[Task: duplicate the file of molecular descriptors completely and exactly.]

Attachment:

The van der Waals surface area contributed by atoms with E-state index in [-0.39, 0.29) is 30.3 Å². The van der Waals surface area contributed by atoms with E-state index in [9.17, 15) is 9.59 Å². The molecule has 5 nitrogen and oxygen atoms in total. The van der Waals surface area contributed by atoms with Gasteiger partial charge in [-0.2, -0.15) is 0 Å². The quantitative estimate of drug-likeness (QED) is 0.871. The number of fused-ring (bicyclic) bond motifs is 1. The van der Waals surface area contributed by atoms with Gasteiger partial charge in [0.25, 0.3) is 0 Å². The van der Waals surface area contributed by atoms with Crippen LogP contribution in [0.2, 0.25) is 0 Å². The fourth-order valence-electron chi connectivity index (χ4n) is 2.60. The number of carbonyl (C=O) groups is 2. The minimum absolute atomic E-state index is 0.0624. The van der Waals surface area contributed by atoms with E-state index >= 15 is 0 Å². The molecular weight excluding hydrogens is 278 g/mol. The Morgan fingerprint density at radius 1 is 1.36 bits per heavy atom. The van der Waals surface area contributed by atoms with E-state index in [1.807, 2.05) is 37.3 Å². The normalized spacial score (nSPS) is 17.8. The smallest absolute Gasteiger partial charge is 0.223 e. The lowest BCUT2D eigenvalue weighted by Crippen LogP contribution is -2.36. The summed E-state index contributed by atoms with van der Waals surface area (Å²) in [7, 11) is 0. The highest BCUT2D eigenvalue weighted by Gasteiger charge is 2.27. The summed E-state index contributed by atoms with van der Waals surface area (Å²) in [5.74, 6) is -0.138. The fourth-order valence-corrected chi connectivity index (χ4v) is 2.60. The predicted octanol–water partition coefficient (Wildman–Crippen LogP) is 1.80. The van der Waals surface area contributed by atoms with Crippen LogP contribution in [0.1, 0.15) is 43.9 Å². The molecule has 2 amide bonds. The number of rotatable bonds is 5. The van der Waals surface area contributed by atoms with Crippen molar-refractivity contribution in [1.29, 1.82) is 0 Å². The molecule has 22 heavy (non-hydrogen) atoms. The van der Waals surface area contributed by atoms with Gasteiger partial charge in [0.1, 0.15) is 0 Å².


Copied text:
The van der Waals surface area contributed by atoms with E-state index in [-0.39, 0.29) is 30.3 Å². The van der Waals surface area contributed by atoms with E-state index in [9.17, 15) is 9.59 Å². The molecule has 5 nitrogen and oxygen atoms in total. The van der Waals surface area contributed by atoms with Gasteiger partial charge in [-0.2, -0.15) is 0 Å². The quantitative estimate of drug-likeness (QED) is 0.871. The number of fused-ring (bicyclic) bond motifs is 1. The van der Waals surface area contributed by atoms with Gasteiger partial charge in [0.25, 0.3) is 0 Å². The van der Waals surface area contributed by atoms with Crippen LogP contribution in [0.2, 0.25) is 0 Å². The fourth-order valence-electron chi connectivity index (χ4n) is 2.60. The number of carbonyl (C=O) groups is 2. The minimum absolute atomic E-state index is 0.0624. The van der Waals surface area contributed by atoms with E-state index >= 15 is 0 Å². The molecular weight excluding hydrogens is 278 g/mol. The Morgan fingerprint density at radius 1 is 1.36 bits per heavy atom. The van der Waals surface area contributed by atoms with E-state index in [1.807, 2.05) is 37.3 Å². The normalized spacial score (nSPS) is 17.8. The smallest absolute Gasteiger partial charge is 0.223 e. The lowest BCUT2D eigenvalue weighted by Crippen LogP contribution is -2.36. The summed E-state index contributed by atoms with van der Waals surface area (Å²) in [7, 11) is 0. The highest BCUT2D eigenvalue weighted by Gasteiger charge is 2.27. The summed E-state index contributed by atoms with van der Waals surface area (Å²) in [5.74, 6) is -0.138. The fourth-order valence-corrected chi connectivity index (χ4v) is 2.60. The predicted octanol–water partition coefficient (Wildman–Crippen LogP) is 1.80. The van der Waals surface area contributed by atoms with Crippen LogP contribution in [0.1, 0.15) is 43.9 Å². The molecule has 2 amide bonds. The number of rotatable bonds is 5. The van der Waals surface area contributed by atoms with Crippen molar-refractivity contribution in [1.29, 1.82) is 0 Å². The molecule has 22 heavy (non-hydrogen) atoms. The van der Waals surface area contributed by atoms with Gasteiger partial charge in [0.1, 0.15) is 0 Å².